Ben Childers said he figured it was time for a bit of change, so when he turned 70, he sold his studio in King George County, where he created fused glass art, and switched to painting in acrylics.

Working in acrylics is a departure from everything Childers has done before, including his work he’s done in glass and the oil paintings he’s been doing since he was 16.

“I normally do traditional still life, landscapes, that sort of thing, a lot of boats, but I decided that this year to tackle something brand-new, and it was to tackle acrylics,” said Childers, who retired last month as an economist from the Federal Communications Commission. “The acrylics lend themselves well to abstracts whereas the oils I’ve always used do not.”

Childers’ newest collection will be on display from Jan. 28 through Feb. 25 as the featured exhibit at Brush Strokes Gallery.

“Pandemonium!” presents paintings in bright, swirling colors that Childers hopes earn the name he, his wife, his brother-in-law and sister-in-law gave the exhibit.

“We wanted something that characterized the spontaneity, the juxtapositions of colors and shapes, and we tried to come up with a name. We had several, but ‘Pandemonium!’ just struck us as right. It’s kind of crazy and it’s kind of lighthearted and it’s kind of bright, and some of the paintings tend to be lighthearted and bright,” Childers said. “I think when people see the work, they’ll say, ‘Yeah, that title makes sense.’”

People who have visited Fredericksburg galleries will recognize Childers’ name from the fused glass vases, plates and bowls he created and sold around the area out of his King George studio.

Childers said that lately he’d taken to painting on glass and figures—that’s what sent him back to painting in general, but he wanted a new direction and a new challenge.

“I’ve always been scared of acrylics,” Childers said. “They just dry too fast. I started painting oils at 16, and nobody but Jackson Pollock was using acrylics back then. I was always quite happy with oils. They’re slow to dry, and you can work them for days, and they just suited me.”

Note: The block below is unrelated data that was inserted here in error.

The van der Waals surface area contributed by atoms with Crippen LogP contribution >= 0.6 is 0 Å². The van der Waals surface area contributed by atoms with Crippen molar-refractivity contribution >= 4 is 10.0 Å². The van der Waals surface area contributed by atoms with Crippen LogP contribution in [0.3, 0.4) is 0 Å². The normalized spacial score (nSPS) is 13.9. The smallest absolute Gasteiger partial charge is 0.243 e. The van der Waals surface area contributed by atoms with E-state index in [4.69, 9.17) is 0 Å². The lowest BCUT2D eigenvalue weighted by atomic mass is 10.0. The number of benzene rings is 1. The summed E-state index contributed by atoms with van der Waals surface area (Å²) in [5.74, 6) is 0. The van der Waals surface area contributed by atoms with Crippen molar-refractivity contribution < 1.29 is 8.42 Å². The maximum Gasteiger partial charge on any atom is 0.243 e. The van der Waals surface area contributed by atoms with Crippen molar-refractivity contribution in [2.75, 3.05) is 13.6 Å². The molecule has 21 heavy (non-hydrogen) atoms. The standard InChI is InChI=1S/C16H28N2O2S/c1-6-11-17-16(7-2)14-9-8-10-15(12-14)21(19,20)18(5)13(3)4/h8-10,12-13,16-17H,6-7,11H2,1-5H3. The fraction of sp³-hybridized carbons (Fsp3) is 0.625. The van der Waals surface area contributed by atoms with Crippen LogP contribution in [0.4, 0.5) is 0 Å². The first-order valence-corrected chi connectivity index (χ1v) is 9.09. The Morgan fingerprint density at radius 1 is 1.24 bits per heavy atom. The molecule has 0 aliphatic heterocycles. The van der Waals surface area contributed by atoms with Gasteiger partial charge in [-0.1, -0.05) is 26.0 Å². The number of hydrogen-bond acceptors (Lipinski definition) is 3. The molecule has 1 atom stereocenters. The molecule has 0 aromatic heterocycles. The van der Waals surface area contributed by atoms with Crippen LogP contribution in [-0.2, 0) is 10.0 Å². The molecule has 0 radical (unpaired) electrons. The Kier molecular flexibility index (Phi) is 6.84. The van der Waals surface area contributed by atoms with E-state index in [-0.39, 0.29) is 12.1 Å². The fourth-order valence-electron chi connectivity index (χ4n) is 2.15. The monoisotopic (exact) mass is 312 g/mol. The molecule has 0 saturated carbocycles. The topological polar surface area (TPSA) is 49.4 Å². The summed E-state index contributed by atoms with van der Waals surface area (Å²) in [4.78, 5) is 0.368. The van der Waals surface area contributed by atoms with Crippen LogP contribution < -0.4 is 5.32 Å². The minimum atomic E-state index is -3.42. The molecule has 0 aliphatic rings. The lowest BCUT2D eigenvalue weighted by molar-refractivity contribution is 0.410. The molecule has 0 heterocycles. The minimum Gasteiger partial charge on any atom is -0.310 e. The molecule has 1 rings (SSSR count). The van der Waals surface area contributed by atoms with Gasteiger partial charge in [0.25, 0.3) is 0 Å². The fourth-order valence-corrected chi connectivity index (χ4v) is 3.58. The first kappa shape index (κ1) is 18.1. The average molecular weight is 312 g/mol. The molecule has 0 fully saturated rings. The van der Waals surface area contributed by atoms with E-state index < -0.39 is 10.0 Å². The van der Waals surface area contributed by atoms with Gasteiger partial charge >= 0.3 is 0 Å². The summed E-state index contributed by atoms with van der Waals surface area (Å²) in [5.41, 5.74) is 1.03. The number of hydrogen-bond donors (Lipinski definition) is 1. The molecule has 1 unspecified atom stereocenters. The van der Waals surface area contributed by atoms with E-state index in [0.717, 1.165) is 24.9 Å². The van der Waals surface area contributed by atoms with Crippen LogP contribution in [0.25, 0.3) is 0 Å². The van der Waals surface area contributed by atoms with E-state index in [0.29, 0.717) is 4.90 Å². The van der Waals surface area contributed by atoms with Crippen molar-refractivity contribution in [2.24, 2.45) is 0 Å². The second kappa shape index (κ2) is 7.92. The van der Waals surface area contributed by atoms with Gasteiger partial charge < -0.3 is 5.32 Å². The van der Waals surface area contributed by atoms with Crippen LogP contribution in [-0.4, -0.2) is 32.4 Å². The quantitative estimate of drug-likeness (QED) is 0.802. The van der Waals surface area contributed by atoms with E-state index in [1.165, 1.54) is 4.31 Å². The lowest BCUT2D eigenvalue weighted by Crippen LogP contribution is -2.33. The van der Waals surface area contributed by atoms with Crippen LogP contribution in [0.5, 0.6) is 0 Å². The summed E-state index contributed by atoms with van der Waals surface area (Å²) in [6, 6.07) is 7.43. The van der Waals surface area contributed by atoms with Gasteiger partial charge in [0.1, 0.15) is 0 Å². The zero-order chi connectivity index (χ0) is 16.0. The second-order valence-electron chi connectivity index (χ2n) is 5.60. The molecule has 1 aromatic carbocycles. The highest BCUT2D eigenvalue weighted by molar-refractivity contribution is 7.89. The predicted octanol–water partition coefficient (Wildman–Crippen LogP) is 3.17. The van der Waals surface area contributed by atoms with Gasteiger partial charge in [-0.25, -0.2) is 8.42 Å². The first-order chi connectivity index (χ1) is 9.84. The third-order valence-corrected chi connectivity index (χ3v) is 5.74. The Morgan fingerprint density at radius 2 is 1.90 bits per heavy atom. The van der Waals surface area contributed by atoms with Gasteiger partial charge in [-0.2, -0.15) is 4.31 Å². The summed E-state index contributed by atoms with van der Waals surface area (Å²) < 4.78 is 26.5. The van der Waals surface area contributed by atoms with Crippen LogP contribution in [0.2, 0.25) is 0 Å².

Still, Childers jumped in, and in August, started painting the abstracts that comprise “Pandemonium!”

“Acrylics are very liberating because they’re very spontaneous and very free. You don’t draw things and paint in the lines or that sort of thing,” he said. “You’re ending up with a very fluid dynamic, and that you can’t do with oils, at least I don’t know how I could have done it with oils.”

The bulk of the pieces in the show are painted on old vinyl records that Childers said his wife, Ann, was going to discard.

“We haven’t had a turntable for 40 years. She finally decided she was going to throw them away, and I took them, cleaned them up a little bit, plugged the holes, and they worked out pretty well,” Childers said.

The paintings on the LPs run $85. Other, larger ones, on 24-by-30-inch canvases, are listed at $500.

Childers said he’ll give the proceeds he makes from sales at the show to the Fredericksburg Regional Food Bank, as he’s done in the past.

“This year, I made the comment, and my wife agreed, that we should just give them all the proceeds from the show,” Childers said. “It makes sense. I’ve got plenty. I’m retired and doing well. I’m not hurting, and some people are. Why not just give over the proceeds from the show? I hope it will be a lot of money, but you never know about these things.”

Childers said he still hasn’t quite adjusted to retirement yet, but he has more time now to work on art if it suits him.

“It’s as full time as you want when you’re lazy and like to watch YouTube,” Childers said of the creative process. “I’m still sort of wandering around bothering my wife, seeing what she’s doing. I’ve got to stop that.”

So Childers said he’ll spend some time painting and hanging out at the gallery where he serves as an officer.

“I get a lot of positive validation from working with the artists at Brush Strokes. It’s a great group of people. I can recommend that people come see all of the works at the shows, not just mine,” Childers said.

He’s also looking forward to the show’s First Friday reception. “It’ll be quite bright and quite spectacular I think. I’m looking forward to meeting the people on First Friday and enjoying it all.”

Load comments